Silicon Valley Bank closure disrupts the NFT space

Silicon Valley Bank closure disrupts the NFT space

USDC, one of the largest stablecoins, has lost its USD peg and hit its all-time low on Saturday, March 11, after Circle announced that Silicon Valley Bank (SVB) held some of its cash reserves.

USDC hits its all-time low as SVB collapses

Circle, the company behind USDC, revealed that $3.3 billion of its $40 billion USDC reserves were held at the collapsed, crypto-friendly lender, Silicon Valley Bank. The stablecoin broke its 1:1 USD peg and plunged as low as $0.88 on Saturday, then recovered slightly and is currently being traded at $0.95.

Silicon Valley Bank crashed on Friday, March 10, and made history as the largest US bank collapse since the 2008 financial crisis. The collapse left global markets in chaos, and billions of dollars from investors and companies were stranded therein. 

Investors have been on their toes since the news and have cashed out more than $2.6 billion USDC on Saturday. Coinbase, a major crypto-exchange platform and USDC co-supporter, temporarily suspended the conversion between stablecoin USDC and USD. The platform, however, assured the investors that their assets remain safe & available for on-chain transactions.

Circle, USDC’s issuer, said that SVB was one of the six banks that held USDC’s cash reserves and that USDC would still be operational without the 7% reserve held at SVB. Several other crypto companies have announced their connection with Silicon Valley Bank (SVB) and how the contagion has affected them. The major companies that held their money in SVB include:

Yuga Labs

Yuga Labs, the $4 billion firm behind major NFT projects such as the Bored Ape Yacht Club, is exposed to SVB. The company’s co-founder, Greg Solano, announced that the firm has ‘super limited exposure’ to the failed crypto-friendly bank but did not disclose how much money was held at SVB.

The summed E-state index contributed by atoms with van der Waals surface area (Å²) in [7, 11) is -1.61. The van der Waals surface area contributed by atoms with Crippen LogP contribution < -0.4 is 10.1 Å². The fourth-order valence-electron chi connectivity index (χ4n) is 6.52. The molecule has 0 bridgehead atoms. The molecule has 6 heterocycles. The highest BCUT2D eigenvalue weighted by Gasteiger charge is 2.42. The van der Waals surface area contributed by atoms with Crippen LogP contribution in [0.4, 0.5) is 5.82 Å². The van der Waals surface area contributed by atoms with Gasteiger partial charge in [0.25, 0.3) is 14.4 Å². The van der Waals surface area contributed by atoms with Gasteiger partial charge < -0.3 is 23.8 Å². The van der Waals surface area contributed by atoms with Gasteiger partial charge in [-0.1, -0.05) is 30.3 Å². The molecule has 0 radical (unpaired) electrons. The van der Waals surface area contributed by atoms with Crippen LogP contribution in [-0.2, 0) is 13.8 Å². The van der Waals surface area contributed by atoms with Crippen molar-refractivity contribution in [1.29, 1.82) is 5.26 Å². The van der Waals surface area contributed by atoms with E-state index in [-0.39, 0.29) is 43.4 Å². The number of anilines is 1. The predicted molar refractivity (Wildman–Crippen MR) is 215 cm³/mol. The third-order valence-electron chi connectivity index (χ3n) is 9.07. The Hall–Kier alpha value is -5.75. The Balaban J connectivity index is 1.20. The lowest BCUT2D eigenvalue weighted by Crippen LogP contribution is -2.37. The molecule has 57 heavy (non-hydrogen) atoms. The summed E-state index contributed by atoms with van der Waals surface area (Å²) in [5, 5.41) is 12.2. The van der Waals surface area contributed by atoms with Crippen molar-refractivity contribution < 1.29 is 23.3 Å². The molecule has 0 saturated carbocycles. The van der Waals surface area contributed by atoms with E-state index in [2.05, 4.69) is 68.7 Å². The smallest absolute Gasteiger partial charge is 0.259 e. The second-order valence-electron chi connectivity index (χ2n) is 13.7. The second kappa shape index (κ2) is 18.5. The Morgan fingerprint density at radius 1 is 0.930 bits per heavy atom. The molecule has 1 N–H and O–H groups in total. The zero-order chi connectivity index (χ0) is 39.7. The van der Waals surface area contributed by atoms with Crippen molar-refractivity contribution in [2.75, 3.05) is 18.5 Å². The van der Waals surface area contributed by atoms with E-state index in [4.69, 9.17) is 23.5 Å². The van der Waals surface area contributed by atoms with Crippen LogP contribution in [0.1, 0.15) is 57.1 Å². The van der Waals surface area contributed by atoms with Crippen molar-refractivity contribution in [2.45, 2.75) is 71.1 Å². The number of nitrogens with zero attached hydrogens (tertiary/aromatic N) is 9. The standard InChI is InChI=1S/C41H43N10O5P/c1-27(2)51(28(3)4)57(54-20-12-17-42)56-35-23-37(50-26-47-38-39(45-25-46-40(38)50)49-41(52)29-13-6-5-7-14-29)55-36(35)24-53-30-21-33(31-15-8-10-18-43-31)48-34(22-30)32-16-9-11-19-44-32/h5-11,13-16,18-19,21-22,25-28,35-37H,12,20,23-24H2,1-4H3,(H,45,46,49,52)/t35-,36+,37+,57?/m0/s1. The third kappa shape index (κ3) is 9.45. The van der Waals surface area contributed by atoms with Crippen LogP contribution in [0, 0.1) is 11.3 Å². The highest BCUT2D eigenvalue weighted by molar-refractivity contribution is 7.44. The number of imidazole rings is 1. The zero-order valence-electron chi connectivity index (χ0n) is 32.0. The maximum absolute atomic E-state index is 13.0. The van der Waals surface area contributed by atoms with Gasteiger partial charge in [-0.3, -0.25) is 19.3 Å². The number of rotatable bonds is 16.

The official further said that the SVB scenario has no impact on the firm’s plans and business but urged investors to be supportive of other tech/crypto companies that might be affected.


According to an SEC filing last month, Pantera has an unknown amount of money held at SVB. The crypto-focused venture capital company mentioned SVB among the three significant custodians of the company’s private funds. 


BlockFi, the collapsed crypto lender, filed for bankruptcy in November and held $227 million in a money market mutual fund at SVB. The documents filed on Friday related to the company’s bankruptcy proceedings show that the funds at SVB were not insured under the Federal Deposit Insurance Commission (FDIC).

Other NFT players exposed to SVB include Proof, Avalanche, and Nova Labs.

Effects of the Silicon Valley Bank Contagion on NFT floor prices

Due to disruption, most top NFT collections have attained lower price floors within the last 24 hours. Moonbirds have hit a low of 4.75 ETH ($6,965.44) and a decline of 25.6%. Otherdeed for Otherside has decreased by -0.7% with a price floor of 1.71693123155962 ETH ($2,515.50).

Here is a table showing the top ten NFT collections by price floor, market cap, and total volume:Silicon Valley Bank closure disrupts the NFT space - 1

Top 10 NFT collections’ price by 24H Trading Volume Source: Coingecko 

The swings in the crypto industry brought by the latest development, the fall of SVB and Silvergate, have shaken the DeFi sector as the markets struggle to regain their glory since the November 2021 winter. 

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